For the first time, the U.S. Department of Education is providing a comprehensive picture of where broadband is available in schools and colleges across the country with a new interactive map released last week. The map extends the National Broadband Map effort launched in February by the National Telecommunications and Information Administration (NTIA) and the Federal Communications Commission (FCC). The education broadband map can be viewed online at data.ed.gov.
Broadband holds the potential to address issues of educational access and equity of opportunity. Broadband connections are the building blocks of a digital learning environment, where students and teachers have customizable digital learning resources at their fingertips, instead of one-text-fits-all print materials. Such digital tools greatly extend the quality and variety of materials available to support teaching and learning. In these classrooms, broadband powers learning environments that respond to a student’s needs in real time and move aggressively to elevate achievement. Quality broadband service also provides students in rural America the same online access to these digital resources as students in the heart of New York City.
Where exactly does the data for the interactive map come from? A nationwide understanding of broadband access in schools is now available through the State Broadband Data and Development Grant Program, a matching grant program that implements the joint purposes of the American Recovery and Reinvestment Act and the Broadband Data Improvement Act (BDIA) administered by the NTIA. In less than one year, grantees performed two rounds of data collection from 3,400 broadband providers operating in states, representing more than 1,650 unique broadband companies nationally. Grantees also surveyed broadband connectivity at community anchor institutions, which included schools, colleges, universities, libraries and community centers.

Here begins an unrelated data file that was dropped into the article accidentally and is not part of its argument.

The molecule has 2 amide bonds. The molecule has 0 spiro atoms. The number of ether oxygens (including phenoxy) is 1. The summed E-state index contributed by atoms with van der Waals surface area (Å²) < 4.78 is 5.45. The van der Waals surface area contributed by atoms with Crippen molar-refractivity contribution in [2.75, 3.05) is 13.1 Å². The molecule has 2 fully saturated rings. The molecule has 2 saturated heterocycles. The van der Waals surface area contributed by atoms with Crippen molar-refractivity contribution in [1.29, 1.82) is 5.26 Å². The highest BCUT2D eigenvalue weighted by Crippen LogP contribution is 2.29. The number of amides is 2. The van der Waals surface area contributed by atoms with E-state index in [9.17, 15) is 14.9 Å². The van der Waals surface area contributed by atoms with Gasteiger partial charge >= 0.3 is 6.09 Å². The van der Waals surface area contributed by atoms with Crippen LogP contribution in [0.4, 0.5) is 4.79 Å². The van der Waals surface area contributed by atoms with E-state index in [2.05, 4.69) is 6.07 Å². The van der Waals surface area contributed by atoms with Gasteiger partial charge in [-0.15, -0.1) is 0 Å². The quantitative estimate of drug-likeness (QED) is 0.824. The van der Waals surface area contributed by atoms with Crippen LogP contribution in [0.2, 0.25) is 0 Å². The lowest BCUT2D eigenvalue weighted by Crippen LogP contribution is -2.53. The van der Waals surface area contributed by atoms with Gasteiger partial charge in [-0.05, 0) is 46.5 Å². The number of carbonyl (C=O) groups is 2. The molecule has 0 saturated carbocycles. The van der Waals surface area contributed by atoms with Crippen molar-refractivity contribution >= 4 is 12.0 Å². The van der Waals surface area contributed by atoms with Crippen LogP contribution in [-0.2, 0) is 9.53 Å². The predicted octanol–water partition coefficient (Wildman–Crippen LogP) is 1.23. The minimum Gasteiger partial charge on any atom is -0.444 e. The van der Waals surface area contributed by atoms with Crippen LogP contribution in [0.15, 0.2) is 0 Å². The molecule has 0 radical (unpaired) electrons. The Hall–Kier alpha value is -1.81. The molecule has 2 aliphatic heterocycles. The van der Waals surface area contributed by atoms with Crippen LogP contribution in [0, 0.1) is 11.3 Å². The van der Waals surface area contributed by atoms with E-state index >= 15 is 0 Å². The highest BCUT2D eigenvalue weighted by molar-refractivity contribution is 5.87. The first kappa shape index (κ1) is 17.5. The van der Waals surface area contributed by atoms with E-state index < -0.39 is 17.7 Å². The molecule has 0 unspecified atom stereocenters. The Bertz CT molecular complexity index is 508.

The conclusions from the data show that community anchor institutions are largely underserved. For example, based on an analysis by state education technology directors, most schools need a connection of 100 Mbps per 1,000 students. However, the data show that two-thirds of surveyed schools subscribe to speeds lower than 25 Mbps. In addition, only four percent of libraries reported subscribing to speeds greater than 25 Mbps. To see which areas have quality access to a high-speed Internet connection and those that are reported underserved, visit the Education Broadband Map.
The Department of Education’s National Education Technology Plan sets a goal that all students and teachers will have access to a comprehensive infrastructure for learning, when and where they need it. Broadband access is a critical part of that infrastructure. This map shows best data to date and efforts will continue to gather better data and continually refresh the maps.
Karen Cator is Director of the Office of Educational Technology at the Department of Education.